Principle of electrostatic levitation. The metal is ionized by the UV source, giving it an electrical charge enabling levitation in between the electrodes. The laser melts the metal. Using a position detector and control system, the liquid is kept in place. The new project will involve electromagnetic instead of electrostatic levitation. (Credit: University of Twente)
Superior quality crystals are produced when they do not experience mechanical stress during their growth. Levitating the liquid metal is the idea behind a new project headed by the University of Twente (UT).
In the project ‘Perfecting Metal Crystals,’ the UT researchers wanted to grow crystals using a metal melt, which is levitated by an electromagnetic field under vacuum conditions. The liquid is no longer held within a container and is not mechanically stressed by the container walls. According to the researchers, this process enables crystal defects caused by stress to be kept to a minimum. Crystals with superior properties can be used, for instance, in the semiconductor industry or synchrotron applications.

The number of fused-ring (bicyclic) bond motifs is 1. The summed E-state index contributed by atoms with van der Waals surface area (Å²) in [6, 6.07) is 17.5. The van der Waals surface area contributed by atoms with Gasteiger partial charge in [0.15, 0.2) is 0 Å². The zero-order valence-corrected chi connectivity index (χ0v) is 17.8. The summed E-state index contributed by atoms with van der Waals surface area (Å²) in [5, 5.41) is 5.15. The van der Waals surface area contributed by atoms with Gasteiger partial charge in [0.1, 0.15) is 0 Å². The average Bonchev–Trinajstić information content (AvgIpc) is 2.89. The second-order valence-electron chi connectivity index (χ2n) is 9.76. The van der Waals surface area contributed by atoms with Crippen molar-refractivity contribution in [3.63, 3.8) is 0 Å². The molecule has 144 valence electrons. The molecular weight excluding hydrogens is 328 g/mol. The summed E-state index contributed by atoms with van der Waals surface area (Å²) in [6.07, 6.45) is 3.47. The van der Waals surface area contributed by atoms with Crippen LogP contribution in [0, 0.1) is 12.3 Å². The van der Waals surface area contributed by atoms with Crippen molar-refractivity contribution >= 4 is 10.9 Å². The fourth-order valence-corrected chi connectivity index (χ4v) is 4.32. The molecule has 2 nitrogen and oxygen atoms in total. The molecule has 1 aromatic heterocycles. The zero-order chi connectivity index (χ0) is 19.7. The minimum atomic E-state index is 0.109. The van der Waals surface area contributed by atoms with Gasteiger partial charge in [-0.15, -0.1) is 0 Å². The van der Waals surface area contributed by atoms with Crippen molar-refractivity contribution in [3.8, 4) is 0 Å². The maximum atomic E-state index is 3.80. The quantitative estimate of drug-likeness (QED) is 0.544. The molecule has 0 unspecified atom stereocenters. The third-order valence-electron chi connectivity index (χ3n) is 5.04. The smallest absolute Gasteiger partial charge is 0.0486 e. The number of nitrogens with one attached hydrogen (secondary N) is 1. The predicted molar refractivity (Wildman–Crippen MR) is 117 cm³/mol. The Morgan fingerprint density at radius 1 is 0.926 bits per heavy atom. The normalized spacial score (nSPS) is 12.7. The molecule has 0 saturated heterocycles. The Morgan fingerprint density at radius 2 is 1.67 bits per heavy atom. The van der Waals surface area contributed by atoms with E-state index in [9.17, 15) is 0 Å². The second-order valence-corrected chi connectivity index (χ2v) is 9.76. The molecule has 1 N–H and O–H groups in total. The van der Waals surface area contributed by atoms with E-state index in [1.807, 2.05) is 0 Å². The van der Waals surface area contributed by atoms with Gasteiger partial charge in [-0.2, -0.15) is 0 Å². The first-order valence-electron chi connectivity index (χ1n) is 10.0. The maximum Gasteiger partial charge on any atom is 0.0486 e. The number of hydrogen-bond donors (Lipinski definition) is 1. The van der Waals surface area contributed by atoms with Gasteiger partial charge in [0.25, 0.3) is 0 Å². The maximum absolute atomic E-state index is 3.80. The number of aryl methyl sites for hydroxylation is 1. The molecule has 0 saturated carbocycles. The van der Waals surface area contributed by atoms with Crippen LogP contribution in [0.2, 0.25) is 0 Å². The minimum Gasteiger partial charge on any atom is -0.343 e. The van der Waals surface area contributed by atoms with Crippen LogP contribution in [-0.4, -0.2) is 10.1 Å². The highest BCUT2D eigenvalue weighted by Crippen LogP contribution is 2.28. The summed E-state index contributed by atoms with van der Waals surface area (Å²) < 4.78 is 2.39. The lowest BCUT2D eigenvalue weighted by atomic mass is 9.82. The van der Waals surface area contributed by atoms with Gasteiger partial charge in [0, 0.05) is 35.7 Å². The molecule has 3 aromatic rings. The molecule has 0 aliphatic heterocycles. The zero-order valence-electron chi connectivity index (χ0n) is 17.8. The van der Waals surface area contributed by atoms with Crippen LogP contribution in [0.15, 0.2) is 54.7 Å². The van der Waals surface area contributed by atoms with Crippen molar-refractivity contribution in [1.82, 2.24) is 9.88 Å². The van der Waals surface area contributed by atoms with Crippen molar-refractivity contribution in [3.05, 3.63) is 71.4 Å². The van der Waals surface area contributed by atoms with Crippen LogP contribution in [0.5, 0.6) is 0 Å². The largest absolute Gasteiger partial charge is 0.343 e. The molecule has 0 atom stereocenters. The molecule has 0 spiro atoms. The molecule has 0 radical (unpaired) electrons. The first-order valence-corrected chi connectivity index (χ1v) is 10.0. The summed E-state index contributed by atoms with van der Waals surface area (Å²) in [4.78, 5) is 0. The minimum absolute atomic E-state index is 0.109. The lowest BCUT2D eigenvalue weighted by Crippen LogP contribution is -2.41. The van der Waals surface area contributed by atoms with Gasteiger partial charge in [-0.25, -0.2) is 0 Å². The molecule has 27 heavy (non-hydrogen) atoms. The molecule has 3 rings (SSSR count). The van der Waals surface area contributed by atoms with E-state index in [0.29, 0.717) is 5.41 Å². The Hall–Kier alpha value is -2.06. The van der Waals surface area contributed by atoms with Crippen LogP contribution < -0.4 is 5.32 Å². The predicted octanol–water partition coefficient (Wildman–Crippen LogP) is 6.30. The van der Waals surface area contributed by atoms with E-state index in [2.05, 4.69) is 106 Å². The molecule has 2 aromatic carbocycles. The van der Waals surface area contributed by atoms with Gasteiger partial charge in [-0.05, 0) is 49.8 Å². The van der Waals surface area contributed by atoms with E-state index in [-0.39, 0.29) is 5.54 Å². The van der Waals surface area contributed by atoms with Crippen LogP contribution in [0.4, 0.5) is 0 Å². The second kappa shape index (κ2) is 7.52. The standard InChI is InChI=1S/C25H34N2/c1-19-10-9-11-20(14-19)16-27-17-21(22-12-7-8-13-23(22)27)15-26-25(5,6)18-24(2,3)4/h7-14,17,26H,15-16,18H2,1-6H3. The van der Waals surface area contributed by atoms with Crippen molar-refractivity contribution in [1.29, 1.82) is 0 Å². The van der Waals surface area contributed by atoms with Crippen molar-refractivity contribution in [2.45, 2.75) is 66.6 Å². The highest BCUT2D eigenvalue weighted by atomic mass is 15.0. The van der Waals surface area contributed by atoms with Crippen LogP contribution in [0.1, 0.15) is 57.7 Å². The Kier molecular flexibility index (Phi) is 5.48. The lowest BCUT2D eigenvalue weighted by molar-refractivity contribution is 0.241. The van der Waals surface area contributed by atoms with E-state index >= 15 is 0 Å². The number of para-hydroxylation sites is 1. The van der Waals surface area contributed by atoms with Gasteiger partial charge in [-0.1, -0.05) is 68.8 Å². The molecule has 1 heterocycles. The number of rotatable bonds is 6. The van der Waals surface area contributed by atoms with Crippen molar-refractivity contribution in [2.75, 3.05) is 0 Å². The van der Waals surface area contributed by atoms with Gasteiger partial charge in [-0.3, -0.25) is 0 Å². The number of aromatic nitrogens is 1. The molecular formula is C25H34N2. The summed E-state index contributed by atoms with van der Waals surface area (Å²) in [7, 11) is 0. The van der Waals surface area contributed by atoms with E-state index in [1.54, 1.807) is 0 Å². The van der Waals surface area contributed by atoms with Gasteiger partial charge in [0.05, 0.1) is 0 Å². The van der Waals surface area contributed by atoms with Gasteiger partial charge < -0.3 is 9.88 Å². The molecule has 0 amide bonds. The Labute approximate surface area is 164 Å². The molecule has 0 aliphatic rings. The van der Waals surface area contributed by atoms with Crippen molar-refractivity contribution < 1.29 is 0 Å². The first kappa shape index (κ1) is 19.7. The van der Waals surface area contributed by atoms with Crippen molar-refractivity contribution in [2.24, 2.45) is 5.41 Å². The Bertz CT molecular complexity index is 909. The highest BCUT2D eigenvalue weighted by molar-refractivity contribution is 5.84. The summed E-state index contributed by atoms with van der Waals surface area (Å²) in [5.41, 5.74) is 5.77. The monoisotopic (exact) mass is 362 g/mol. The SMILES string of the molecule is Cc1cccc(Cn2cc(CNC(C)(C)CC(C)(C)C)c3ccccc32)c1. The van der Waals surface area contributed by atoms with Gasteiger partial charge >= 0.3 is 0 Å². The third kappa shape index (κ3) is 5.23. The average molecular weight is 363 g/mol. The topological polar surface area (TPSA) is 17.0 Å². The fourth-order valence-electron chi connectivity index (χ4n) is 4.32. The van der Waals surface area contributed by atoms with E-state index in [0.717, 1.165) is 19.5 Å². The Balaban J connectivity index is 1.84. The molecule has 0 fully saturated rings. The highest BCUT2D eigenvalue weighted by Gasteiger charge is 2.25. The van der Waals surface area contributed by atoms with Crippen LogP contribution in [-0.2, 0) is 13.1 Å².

The research project will be carried out in close partnership with Surface Preparation Laboratory (SPL), a Dutch company established by former UT scientist Raoul van Gastel. SPL is a key provider of crystal surfaces of very high quality.
In a typical crystal growth technique, the metal is melted inside a container, followed by introducing a lower temperature stick with a seed crystal and subsequently pulling it out of the container. This process leads to crystal growth, but is affected by stress and contamination of the container wall surface. Due to this, the resulting crystals may have carbon, says Dr Arie van Houselt of the Physics of Interfaces and Nanomaterials group (UT’s MESA+ Institute for Nanotechnology).
Although the process of growing crystals by levitating liquid metal holds potential, placing the liquid in place is a technically challenging task. With the formation of seed crystal within the liquid, the entire crystal is created that can be removed from the vacuum system completely.
In the absence of any wall stressing, will crystals at ultra-high vacuum and very clean lead to superior quality crystals as expected? The UT researchers will use a whole range of method such as atomic force microscopy (AFM) and low energy electron microscopy (LEEM) to characterize the resultant crystals. Their partners at the University of Leiden will explore the chemical properties of the newly formed crystals.
Dutch Technology Foundation STW provides funding of 0.5 million euros to the project ‘Perfecting Metal Crystals’ for a period of four years. Two PhDs will work on this project in close cooperation with the SPL company.